In our 670th issue:
We're thrilled to announce the relaunch of Surveillance Self-Defense, our guide to defending yourself and your friends from digital surveillance by using encryption tools and developing appropriate privacy and security practices. These resources are intended to inspire better-informed conversations and decision-making about digital security and privacy. The site is available today in English, Arabic, and Spanish, with more languages coming soon.
How can the US government possibly claim that its collection of the phone records of millions of innocent Americans is legal? It relies mainly on two arguments: first, that no one can have a reasonable expectation of privacy in their metadata and second, that the outcome is controlled by the so-called "third party doctrine," which says that no one has an expectation of privacy in information they convey to a third party, such as telephone numbers dialed. EFF will respond to both of these arguments in oral argument in the NSA spying case Klayman v. Obama on November 4.
EFF has filed six exemption requests with the U.S. Copyright Office today, part of the elaborate, every-three-year process to right the wrongs put in place by the Section 1201 of the Digital Millennium Copyright Act. We're seeking to renew and expand previously granted exemptions on jailbreaking devices and ripping video for remixes, and pursuing new exemptions on repairing, modifying, and conducting security research on cars, as well as modifying video games to be playable after they've been abandoned by their publisher.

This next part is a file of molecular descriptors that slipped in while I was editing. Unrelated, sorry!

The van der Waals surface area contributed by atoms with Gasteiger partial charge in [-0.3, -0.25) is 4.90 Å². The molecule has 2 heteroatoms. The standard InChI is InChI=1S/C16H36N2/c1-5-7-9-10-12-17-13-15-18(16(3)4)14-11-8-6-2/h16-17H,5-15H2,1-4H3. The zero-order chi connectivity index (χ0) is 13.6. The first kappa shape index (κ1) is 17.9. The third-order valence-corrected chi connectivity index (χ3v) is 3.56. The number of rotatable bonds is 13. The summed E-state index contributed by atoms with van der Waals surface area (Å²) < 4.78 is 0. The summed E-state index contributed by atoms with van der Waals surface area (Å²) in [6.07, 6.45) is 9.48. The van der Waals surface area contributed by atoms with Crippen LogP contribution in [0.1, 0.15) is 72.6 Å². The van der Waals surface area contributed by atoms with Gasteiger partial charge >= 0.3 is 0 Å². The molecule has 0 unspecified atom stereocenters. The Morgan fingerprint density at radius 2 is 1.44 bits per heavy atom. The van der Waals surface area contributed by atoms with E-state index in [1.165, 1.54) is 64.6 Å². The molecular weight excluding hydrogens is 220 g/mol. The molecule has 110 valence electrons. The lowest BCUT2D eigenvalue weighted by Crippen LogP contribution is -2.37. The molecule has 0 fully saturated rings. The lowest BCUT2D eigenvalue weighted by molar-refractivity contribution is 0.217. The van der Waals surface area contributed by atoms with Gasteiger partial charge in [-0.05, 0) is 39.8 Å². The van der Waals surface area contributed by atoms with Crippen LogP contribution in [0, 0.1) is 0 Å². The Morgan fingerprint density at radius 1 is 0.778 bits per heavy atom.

Verizon Injecting Perma-Cookies to Track Mobile Customers, Bypassing Privacy Controls
Verizon users might want to start looking for another provider. In an effort to better serve advertisers, Verizon Wireless has been silently modifying its users' web traffic on its network to inject a cookie-like tracker. This tracker, included in an HTTP header called X-UIDH, is sent to every unencrypted website a Verizon customer visits from a mobile device. It allows third-party advertisers and websites to assemble a deep, permanent profile of visitors' web browsing habits without their consent.
Peekaboo, I See You: Government Authority Intended for Terrorism is Used for Other Purposes
The Patriot Act continues to wreak its havoc on civil liberties. Law enforcement was adamant Section 213, defining a procedure known as a "sneak and peek" warrant, was needed to protect against terrorism. But the latest government report detailing the numbers of "sneak and peek" warrants reveals that out of a total of over 11,000 requests, only 51 were used for terrorism.
The 90s and Now: FBI and its Inability to Cope with Encryption
Recently, FBI Director James B. Comey, along with several government officials, have issued many public statements regarding their inability to catch criminals due to Apple and Google offering default encryption to their consumers. But we certainly felt a bit of deja vu when we saw current FBI Director Comey’s statements, since they sound eerily like the sentiments expressed by then FBI Director Louis J. Freeh in front of the Senate Judiciary Committee in July 1997.